Data are showing that most Canadians are not reaching their dietary requirements for vitamin D and calcium.1 For example, up to 87% of Canadian adult women do not consume sufficient calcium and approximately 20% of Canadians are at risk of vitamin D inadequacy.2,3
Calcium and vitamin D: Updated daily values in the nutrition facts table
In 2016, Health Canada announced several updates to the nutrition facts table and list of ingredients on food labels. Among the listed modifications were new daily values (DVs) for vitamin D and calcium in the nutrition facts table to align with current recommendations:1
- The DV for vitamin D increased from 5 mcg (200 IU) to 20 mcg (800 IU).
- The DV for calcium has gone from 1100 mg to 1300 mg.
Changes to the DVs can impact the percentage of the DV provided by a serving of food that is reflected on the label. For example, in the case of calcium, if a 30-gram portion of cheese contributes 20% of the DV for calcium based on a DV of 1 100 mg, the same food would provide 17% of the DV based on a DV of 1 300 mg. Changes in %DV are also to be expected for vitamin D, with more details provided below. For more information concerning the revised dietary reference intakes (DRIs) for vitamin D and calcium, click here.
A five-year transition period was provided by the government to allow sufficient time for industry to make the necessary changes to their labels and use up the stocks of labels that have already been printed. With challenges caused by the COVID-19 pandemic, the transition and grace periods were extended further to December 15, 2022.
Vitamin D and milk: an overview of fortification updates and their impacts on labelling
To help Canadians reach the current DRIs for vitamin D, Health Canada has been working toward an updated vitamin D fortification strategy.4
Revisions include a voluntary increase in the vitamin D levels of cow’s milk (including liquid, evaporated, flavoured) and certain other specific products (goat’s milk and margarine). Consequently, dairy processors now have the choice to fortify their milk according to the mandatory levels prescribed in the Food and Drug Regulations (2.3 mcg per 250 ml serving of milk) or to opt for the new voluntary level of 5 mcg per 250 ml of milk. All other regulatory requirements for these products will continue to apply.4
How will these modifications to the vitamin D fortification impact the labelling of milk?
Cow’s milk is a major contributor of vitamin D in the diet of Canadians.1 It is important to note that the amount of vitamin D in milk is increased with the new voluntary fortification level. However, while the level of voluntary vitamin D fortification in milk is doubling, the %DV per serving reflected on the label will decrease due to the new DV being 4 times higher.4
All manufacturers adopting the new voluntary vitamin D fortification level must accompany this change with labels that reflect the new DV for vitamin D. As such, the following two fortification scenarios are possible during the transition period that is granted for the implementation of the new food labelling regulations:4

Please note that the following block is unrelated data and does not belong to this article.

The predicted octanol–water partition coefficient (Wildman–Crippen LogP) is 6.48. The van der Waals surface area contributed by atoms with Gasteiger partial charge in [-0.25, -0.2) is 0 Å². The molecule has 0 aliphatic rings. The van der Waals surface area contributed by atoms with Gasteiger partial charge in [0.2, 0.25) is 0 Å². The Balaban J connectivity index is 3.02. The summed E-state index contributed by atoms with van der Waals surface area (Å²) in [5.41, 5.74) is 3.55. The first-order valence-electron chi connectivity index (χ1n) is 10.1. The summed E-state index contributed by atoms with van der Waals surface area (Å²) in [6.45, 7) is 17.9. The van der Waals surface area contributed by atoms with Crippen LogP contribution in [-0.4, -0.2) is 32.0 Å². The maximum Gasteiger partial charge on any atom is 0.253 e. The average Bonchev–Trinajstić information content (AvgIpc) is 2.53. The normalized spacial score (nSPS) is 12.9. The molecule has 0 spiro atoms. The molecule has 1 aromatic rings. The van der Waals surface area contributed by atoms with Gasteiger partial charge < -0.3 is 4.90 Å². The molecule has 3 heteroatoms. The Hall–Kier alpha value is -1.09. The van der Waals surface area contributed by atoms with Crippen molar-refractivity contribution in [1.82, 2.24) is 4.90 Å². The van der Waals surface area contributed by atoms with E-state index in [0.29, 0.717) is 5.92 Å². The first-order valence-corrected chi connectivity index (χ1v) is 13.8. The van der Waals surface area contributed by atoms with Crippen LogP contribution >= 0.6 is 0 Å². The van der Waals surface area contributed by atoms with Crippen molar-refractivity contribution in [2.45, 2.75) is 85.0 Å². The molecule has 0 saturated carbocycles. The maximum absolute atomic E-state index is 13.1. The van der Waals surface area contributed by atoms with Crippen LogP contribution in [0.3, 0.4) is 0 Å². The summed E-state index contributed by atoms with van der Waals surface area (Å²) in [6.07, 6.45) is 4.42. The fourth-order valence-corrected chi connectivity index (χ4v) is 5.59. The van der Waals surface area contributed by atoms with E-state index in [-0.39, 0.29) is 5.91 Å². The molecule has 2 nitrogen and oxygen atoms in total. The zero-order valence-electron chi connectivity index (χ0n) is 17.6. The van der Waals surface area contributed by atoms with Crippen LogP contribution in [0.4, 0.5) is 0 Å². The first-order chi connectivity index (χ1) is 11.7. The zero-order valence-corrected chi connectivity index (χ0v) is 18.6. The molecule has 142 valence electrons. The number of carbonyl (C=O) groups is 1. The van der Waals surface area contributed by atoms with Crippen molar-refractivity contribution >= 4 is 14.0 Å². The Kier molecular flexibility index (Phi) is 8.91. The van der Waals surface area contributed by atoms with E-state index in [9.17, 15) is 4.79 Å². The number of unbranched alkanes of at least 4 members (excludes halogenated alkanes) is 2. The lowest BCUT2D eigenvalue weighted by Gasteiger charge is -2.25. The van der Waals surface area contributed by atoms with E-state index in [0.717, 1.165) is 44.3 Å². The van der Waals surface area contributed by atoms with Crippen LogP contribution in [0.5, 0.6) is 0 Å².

- Under the mandatory fortification level: One cup (250 mL) of cow’s milk is fortified with 2.3 mcg, which corresponded to 45% of the previous DV (5 mcg).
- Under the voluntary fortification level: One cup (250 mL) of cow’s milk is fortified with 5 mcg of vitamin D, which corresponds to 25% of current DV (20 mcg).
Importantly, in both scenarios, milk will be classified as an excellent source of vitamin D. More information concerning nutrient content claims can be found here.
What should I expect during this transition period for vitamin D and calcium?
During this transition period, certain discrepancies between labels can be expected as certain manufacturers may not have updated labels. Patients and clients may have questions, particularly about the amount of vitamin D in milk, and may experience certain challenges when interpreting or comparing labels. It is therefore important to emphasize that the amount of vitamin D and calcium in milk is not decreasing and that the decrease in %DV is due to a change in the DVs.
Differentiating old from updated labels may also be helpful in better understanding these changes. A quick way to identify new labels is to note that the amounts of vitamins and minerals (such as calcium) provided by a serving of food will now be indicated in absolute amounts as well, rather than only as a percentage of the DV.
Learn more about the changes made to labels here.
1. Government of Canada. 2012. Vitamin D and Calcium: Updated Dietary Reference Intakes. https://www.canada.ca. Accessed February 11, 2022.
2. Government of Canada. 2012. Do Canadian Adults Meet Their Nutrient Requirements Through Food Intake Alone?. https://www.canada.ca. Accessed February 11, 2022.
3. Statistics Canada. 2015. Health at a Glance. https://www150.statcan.gc.ca. Accessed February 11, 2022.
4. Government of Canada. 2021. Marketing Authorization for Vitamin D in Milk, Goat’s Milk and Margarine: SOR/2021-278. https://www.gazette.gc.ca. Accessed February 11, 2022.